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Under the Radar 2021: A Thousand Ways (Part One): A Phone Call and Disclaimer

The festival is now part-streaming and part-live on a variety of platforms.

Dan Rubins

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Under the Radar 2021: A Thousand Ways (Part One): A Phone Call and Disclaimer
Photo: NYUAD Arts Centre

According to The Dictionary of Obscure Sorrows, a compendium of invented words written by John Koenig, “sonder” is the feeling of discovering that every stranger has an inner life as expansive as your own. The interactive performance A Thousand Ways (Part One): A Phone Call, the most intimate offering in the Public Theater’s Under the Radar Festival—now part-streaming and part-live on a variety of platforms—seems to court that same sensation, inviting two anonymous audience members to peek through the cracks of a brick-by-brick dialogue and at the lives behind it.

Reviews of A Phone Call are spoiler-free by necessity since every performance is scripted primarily by the two audience members who are invited to call a private line where they’re guided by the recorded voice of a narrator to answer a selection of questions and carry out a series of actions. The narrator acknowledges upfront that this isn’t a conversation, as the participants can never ask follow-up questions or even refer to what has just been said, unless specifically prompted to do so. But the elements of real-world interaction that are missing do shed light on how much we rely in real conversations on our own choices of questions to help form judgments of the person we’re learning more about. In the absence of that autonomy to ask for more information, we’re limited to the questions posed on our behalf—what my partner on the call shared was probably unimpacted by my presence on the line.

But I somehow still felt concerned that I was letting her down, that I wasn’t showing her that I had listened carefully and understood deeply. And when I was ultimately asked to share something about her that would stick with me, I dodged the first thing that came to mind—a tragic loss, referenced three times, that hovered over my perception of her throughout the call—and said something vague and general about her family history instead.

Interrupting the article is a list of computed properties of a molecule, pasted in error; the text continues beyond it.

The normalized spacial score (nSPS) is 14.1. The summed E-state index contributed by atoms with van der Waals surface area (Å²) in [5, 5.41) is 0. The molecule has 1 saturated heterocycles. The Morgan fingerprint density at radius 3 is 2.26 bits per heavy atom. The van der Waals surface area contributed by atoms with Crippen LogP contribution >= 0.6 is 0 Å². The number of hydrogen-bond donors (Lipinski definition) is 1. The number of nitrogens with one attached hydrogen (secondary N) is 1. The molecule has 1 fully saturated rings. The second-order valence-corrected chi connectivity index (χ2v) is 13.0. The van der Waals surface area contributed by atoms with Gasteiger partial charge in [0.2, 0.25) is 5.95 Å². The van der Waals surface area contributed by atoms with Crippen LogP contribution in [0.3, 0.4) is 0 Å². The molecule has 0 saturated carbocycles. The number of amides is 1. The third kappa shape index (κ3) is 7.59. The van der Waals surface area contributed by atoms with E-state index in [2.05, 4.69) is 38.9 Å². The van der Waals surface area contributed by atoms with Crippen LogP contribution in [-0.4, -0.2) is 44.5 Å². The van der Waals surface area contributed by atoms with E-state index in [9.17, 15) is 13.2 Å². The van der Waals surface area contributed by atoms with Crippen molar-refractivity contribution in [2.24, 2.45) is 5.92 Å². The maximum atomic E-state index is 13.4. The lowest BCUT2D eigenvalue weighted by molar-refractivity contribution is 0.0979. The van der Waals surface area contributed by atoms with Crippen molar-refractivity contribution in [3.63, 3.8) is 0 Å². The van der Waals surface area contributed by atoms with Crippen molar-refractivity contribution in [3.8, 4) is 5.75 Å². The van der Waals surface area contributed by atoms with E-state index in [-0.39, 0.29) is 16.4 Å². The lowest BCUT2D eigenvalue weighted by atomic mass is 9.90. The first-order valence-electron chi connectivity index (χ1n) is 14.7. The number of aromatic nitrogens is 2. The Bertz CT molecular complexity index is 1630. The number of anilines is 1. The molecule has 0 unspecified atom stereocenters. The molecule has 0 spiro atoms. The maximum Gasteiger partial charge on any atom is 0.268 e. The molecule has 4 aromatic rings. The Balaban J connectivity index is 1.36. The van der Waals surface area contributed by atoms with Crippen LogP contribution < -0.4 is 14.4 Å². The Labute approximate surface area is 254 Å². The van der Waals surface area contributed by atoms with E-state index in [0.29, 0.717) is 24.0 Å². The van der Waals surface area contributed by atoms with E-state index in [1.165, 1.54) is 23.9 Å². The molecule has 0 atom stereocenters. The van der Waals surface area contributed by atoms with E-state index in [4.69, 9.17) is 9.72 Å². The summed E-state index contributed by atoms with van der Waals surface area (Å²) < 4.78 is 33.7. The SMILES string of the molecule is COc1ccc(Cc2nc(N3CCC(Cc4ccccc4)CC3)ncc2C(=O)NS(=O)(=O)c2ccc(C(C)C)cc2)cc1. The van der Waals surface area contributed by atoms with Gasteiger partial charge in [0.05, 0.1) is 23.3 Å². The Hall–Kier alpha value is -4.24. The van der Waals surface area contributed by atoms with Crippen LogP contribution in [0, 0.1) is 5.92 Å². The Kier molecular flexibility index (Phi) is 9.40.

Perhaps inevitably, A Phone Call—parts two (An Encounter) and three (An Assembly) promise as-yet-unscheduled in-person groupings—is a crapshoot: A participant at another performance told me she was left afterwards with an aching loneliness, regretting that she had followed the rules and remained anonymous to her co-caller. There were moments of my call in which I was more acutely aware of sharing a live moment with another person, including one sequence where participants are asked to imagine being part of the same starlit scene, but our succinct back-and-forth felt far too stilted to call a connection.

If A Phone Call sketches the outline of human interaction, Disclaimer, a Zoom performance from the theater company Piehole, creates a shared communal experience that feels awfully close to the sensation of sitting in a theater with other people. Aptly titled, Disclaimer quickly confesses to its own misleading advertising: It’s not the Persian cooking experience it claims to be, nor will participants log off the Zoom call with a finished rice dish, even if they’ve purchased the ingredients, circulated ahead of the performance, for Chef Nargis’s sabzi polo recipe. Chef Nargis (Tara Ahmadinejad, also the writer and co-director) admits from the beginning that, despite the impressive preparations on the “Parsley Cam” from her sous chef, Hassan (Hassan Nazari-Robati), she’s brought us here under false pretenses.

With its multi-cam setup, fancy live filters, and nimble spotlighting of individual audience members, Disclaimer makes Zoom feel more like a playground than a prison. It’s easy to imagine how the show’s wry audience participation would have worked in person—the original staged version had an in-person developmental run at last year’s Under the Radar—but the fresh, surprising ways that unsuspecting Zoomers become part of the storytelling are deliciously amplified by catching them in their home environments.

The show’s pacing is just right, leaving sufficient time for viewers to relish in the whimsical, ingenuitive use of the platform before starting to sharpen a message about Americans’ willful ignorance and apathy about the specter of a war with Iran. (Another live Under the Radar show that examines contemporary Iranian culture, Brittany Crowell’s Rich Kids: A History of Shopping Malls of Tehran, which bounces between devices, simultaneously live-streaming on YouTube and Instagram, allows its jagged form to overwhelm some heady discourse around privilege, climate change, and the passage of time.)

Given Disclaimer’s swift genre-hopping, from cooking show to family retrospective to whodunit, the show’s “agenda,” as Chef Nargis describes it early on, asserts itself a little imprecisely. But Disclaimer ultimately poses a question that seems to justify its busy-ness: How many diversions do American audiences need to draw them in before they’ll start to pay real attention to the threat of state-sanctioned violence outside their borders?

It is, after all, the promise of traditional Persian cuisine that lures this particular audience into a performance that excoriates anyone whose interest in Iran ends with food and dance and music. “Can you show me with your eyes if you know war?” Chef Nargis pleads, spotlighting audience members as she scans the grid. And at an event where we’re asked to leave our videos on, even in the safety and privacy of the Zoom room, there’s finally nowhere to hide.

Under the Radar runs from January 6—17.

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